Microsoft has set live an “air-gapped” Azure cloud region that is specifically designed to house and process top secret data for the US intelligence community.
The software giant confirmed in a blog post that it has received clearance, in the form of an Authorisation to Operate (ATO) order in accordance with the US Intelligence Community Directive, for its Azure Government Top Secret region to be made generally available for its intended users.
The region is going live with an initial roll-call of 60 Azure cloud services, with Microsoft confirming that more will be added as time goes on, as it works with the US intelligence community to help more of its agencies and bodies move to the cloud.
“These new air-gapped regions of Azure will accelerate the delivery of national security workloads classified at the US Top Secret level,” said Tom Keane, corporate vice-president for Microsoft Azure Global, in the blog post.
“Whether in sea, land, air, space or cyber space, today’s mission leaders face a common set of challenges – how to make sense of an unprecedented influx of data from many disparate sources, how to modernise existing infrastructure to enable agility today and tomorrow, and how to protect data, assets and people across a rapidly evolving threat landscape.”
The creation of the region is part of Microsoft’s strategy to provide cloud services to US government customers across all data classifications, with the company stating that it had worked in “close collaboration” with the US intelligence community, the US Department of Defense (DoD) and various federal civilian agencies to refine its offerings for them.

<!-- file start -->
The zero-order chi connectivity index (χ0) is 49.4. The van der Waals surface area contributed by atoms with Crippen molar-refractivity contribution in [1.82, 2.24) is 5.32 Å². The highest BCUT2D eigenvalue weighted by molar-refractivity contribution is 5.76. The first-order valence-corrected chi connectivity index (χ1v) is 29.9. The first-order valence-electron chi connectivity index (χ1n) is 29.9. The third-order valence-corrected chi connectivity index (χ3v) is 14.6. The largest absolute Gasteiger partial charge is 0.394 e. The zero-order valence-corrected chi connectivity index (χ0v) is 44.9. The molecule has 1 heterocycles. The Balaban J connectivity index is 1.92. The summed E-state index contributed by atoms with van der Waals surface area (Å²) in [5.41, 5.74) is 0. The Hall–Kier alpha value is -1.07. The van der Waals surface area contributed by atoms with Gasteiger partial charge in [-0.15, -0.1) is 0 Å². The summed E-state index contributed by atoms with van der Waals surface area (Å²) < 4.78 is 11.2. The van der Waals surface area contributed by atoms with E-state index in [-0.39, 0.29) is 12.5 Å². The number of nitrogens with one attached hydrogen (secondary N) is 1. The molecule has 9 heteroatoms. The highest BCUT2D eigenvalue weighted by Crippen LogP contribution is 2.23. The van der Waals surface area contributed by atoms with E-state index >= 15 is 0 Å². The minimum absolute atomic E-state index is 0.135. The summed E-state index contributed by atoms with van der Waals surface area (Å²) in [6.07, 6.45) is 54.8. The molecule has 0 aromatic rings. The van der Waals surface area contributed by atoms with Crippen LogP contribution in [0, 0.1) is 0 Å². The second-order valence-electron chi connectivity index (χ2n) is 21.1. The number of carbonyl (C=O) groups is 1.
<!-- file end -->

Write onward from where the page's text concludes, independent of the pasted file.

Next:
On this point, the company said its Azure development teams also work “shoulder-to-shoulder” with its customers and partners in the intelligence space to they can use its cloud regions to “harness data at speed and scale for operational advantage and increased efficiency”.
“Protecting our nation from rapidly evolving threats is a critical priority,” continued Keane. “Microsoft brings together massive signal depth and diversity of over 8 trillion signals per day combined with cutting-edge [artificial intelligence], machine learning, and a global team of security experts to delivery unparalleled protection.”
News of the region’s launch comes at a time when Microsoft is in the throes of contesting the outcome of a $10bn cloud contract with the US National Security Agency (NSA), which was awarded to its public cloud rival Amazon Web Services (AWS).
Microsoft claims the NSA failed to conduct a “proper evaluation” before awarding the deal to AWS, and has gone on to lodge a bid protest with the US Government Accountability Office (GAO) to contest the deal.
This marks the second time the two cloud giants have found themselves at loggerheads over a $10bn cloud contract, after AWS decided to protest a decision by the DoD to award its decade-long Joint Enterprise Defence Infrastructure (JEDI) to Microsoft.
As reported by Computer Weekly last month, the single-supplier JEDI contract has now been shelved, after the DoD confirming at the time that it is to be replaced with a new contract that would favour the use multiple suppliers, with technologies from both AWS and Microsoft set to feature.